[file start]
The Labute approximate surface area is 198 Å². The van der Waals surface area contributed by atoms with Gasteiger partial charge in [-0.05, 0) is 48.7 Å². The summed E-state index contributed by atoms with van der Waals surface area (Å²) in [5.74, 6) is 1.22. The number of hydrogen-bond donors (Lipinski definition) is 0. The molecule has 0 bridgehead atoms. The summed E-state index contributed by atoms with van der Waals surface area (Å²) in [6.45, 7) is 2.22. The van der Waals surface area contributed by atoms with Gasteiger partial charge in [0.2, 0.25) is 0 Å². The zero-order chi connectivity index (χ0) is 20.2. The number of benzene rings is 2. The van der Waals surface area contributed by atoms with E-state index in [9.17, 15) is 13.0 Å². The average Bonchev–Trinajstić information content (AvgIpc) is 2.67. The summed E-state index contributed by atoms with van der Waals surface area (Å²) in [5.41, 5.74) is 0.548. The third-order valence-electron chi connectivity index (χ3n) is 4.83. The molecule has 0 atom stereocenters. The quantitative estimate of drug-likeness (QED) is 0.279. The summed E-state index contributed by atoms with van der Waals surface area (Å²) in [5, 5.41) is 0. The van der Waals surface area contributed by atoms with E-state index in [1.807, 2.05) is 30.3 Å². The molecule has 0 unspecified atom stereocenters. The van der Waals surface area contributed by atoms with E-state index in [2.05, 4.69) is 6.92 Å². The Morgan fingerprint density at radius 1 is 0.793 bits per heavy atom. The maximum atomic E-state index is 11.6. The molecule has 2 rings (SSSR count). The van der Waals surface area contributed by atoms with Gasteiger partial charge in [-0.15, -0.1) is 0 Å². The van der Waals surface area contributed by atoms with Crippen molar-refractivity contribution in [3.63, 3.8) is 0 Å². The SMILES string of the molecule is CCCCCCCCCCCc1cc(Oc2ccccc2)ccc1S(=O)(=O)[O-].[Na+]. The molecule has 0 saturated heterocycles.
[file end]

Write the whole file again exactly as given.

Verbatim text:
The Labute approximate surface area is 198 Å². The van der Waals surface area contributed by atoms with Gasteiger partial charge in [-0.05, 0) is 48.7 Å². The summed E-state index contributed by atoms with van der Waals surface area (Å²) in [5.74, 6) is 1.22. The number of hydrogen-bond donors (Lipinski definition) is 0. The molecule has 0 bridgehead atoms. The summed E-state index contributed by atoms with van der Waals surface area (Å²) in [6.45, 7) is 2.22. The van der Waals surface area contributed by atoms with Gasteiger partial charge in [0.2, 0.25) is 0 Å². The zero-order chi connectivity index (χ0) is 20.2. The number of benzene rings is 2. The van der Waals surface area contributed by atoms with E-state index in [9.17, 15) is 13.0 Å². The average Bonchev–Trinajstić information content (AvgIpc) is 2.67. The summed E-state index contributed by atoms with van der Waals surface area (Å²) in [5.41, 5.74) is 0.548. The third-order valence-electron chi connectivity index (χ3n) is 4.83. The molecule has 0 atom stereocenters. The quantitative estimate of drug-likeness (QED) is 0.279. The summed E-state index contributed by atoms with van der Waals surface area (Å²) in [5, 5.41) is 0. The van der Waals surface area contributed by atoms with E-state index in [1.807, 2.05) is 30.3 Å². The molecule has 0 unspecified atom stereocenters. The van der Waals surface area contributed by atoms with E-state index in [2.05, 4.69) is 6.92 Å². The Morgan fingerprint density at radius 1 is 0.793 bits per heavy atom. The maximum atomic E-state index is 11.6. The molecule has 2 rings (SSSR count). The van der Waals surface area contributed by atoms with Gasteiger partial charge in [-0.15, -0.1) is 0 Å². The van der Waals surface area contributed by atoms with Crippen molar-refractivity contribution in [3.63, 3.8) is 0 Å². The SMILES string of the molecule is CCCCCCCCCCCc1cc(Oc2ccccc2)ccc1S(=O)(=O)[O-].[Na+]. The molecule has 0 saturated heterocycles.